How Do Double Insulated Tools Work?

By Mike Southern
Double-insulated tools do not need a three-prong plug.

One of the biggest dangers facing anyone using electric tools is electric shock. In the past, the only option available to users was a three-prong plug—a standardized plug with two flat prongs and a third round “peg” that grounded the tool when plugged into a properly-wired three-prong outlet. Modern electric tool manufacturers have given us another option which can be plugged into a standard two-prong outlet; these are called double-insulated tools.

Insulation

Insulation can be any number of non-conductive materials—that is, materials through which electricity cannot flow easily. Rubber is one such insulator, and wearing shoes with rubber soles was a standard practice for workers using the older electric tools (and is still a wise choice). This was especially true in areas where dampness was a concern, since water is a very good conductor of electricity and can quickly cause a “short,” where electricity flows quickly along a path with little or no resistance; typically, this was the worker’s body. Shorts result in high amperage surges that kill.

The “Uninsulated” Approach

Traditionally, electric tools were built with metal cases. There were several reasons for this—manufacturers had considerable experience in shaping metal, it was a relatively inexpensive process, and there were few other options. These tools had a single layer of insulation beneath the metal, separating the electrical parts from the outer case. Often this insulated layer did not provide enough protection for the user, especially in damp areas.

The Basic Approach

Initially, a second layer of insulation was added to the outer skin of the tool. This non-conductive material either covered the entire tool or at least the parts where a worker might place his hands. This is one way of creating double-insulation. In addition, the two flat prongs of the plug are not the same size; by requiring the plug to be inserted in only one way, manufacturers can better control the flow of electricity through the tool; this helps minimize the chance of shock.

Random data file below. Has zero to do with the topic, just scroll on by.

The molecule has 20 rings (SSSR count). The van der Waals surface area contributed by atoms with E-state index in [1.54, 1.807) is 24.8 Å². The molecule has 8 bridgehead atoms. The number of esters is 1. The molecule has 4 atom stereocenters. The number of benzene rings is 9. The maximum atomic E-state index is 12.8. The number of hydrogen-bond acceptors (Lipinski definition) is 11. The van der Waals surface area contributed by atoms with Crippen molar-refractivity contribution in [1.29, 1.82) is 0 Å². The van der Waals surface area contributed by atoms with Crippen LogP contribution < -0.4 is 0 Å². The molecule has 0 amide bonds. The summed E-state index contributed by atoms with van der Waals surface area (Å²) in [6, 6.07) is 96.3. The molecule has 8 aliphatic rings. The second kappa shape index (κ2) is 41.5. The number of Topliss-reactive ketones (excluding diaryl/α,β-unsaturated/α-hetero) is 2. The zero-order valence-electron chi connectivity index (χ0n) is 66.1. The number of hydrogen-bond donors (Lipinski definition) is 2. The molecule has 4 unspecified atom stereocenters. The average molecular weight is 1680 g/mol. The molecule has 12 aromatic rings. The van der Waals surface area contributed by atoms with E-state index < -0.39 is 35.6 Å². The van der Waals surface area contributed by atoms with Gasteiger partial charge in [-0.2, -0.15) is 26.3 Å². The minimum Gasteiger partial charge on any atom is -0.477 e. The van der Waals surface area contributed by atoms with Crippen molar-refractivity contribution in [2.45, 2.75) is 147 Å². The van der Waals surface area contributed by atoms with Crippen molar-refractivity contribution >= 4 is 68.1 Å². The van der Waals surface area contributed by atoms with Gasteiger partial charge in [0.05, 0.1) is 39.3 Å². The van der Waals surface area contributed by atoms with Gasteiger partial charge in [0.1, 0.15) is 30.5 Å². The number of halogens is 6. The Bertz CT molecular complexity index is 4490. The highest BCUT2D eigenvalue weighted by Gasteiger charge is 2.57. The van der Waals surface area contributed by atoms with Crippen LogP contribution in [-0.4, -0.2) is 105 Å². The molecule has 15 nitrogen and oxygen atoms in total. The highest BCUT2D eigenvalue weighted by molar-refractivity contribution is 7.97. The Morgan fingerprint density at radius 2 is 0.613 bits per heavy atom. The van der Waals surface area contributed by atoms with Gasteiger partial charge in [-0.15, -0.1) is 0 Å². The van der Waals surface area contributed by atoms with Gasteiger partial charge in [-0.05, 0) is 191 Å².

New Materials

As we developed newer, less conductive materials that could be easily shaped through technologies such as injection molding, “plastic” cases became the most popular method of double-insulation. By entirely removing the metal case, the danger of electric shocks is greatly reduced. In addition, molded cases can be formed to make better seals against water, which is also a factor in reducing shock.

Underwriter’s Laboratories

Underwriter’s Laboratories is the organization which certifies whether a tool is double-insulated. If the tool passes its tests, they allow the manufacturer to mark the tool with a “UL-approved” symbol, such as the 1,000-volt symbol; this symbol means the tool has been tested with 10,000 volts, far more than it is ever likely to see in actual use. Businesses especially like to see such markings, as this tells insurers that the business has high safety standards and should be eligible for reduced insurance premiums.

About the Author

North Carolina native Mike Southern has been writing since 1979. He is the author of the instructional golf book "Ruthless Putting" and edited a collection of swashbuckling novels. Southern was trained in electronics at Forsyth Technical Community College and is also an occasional woodworker.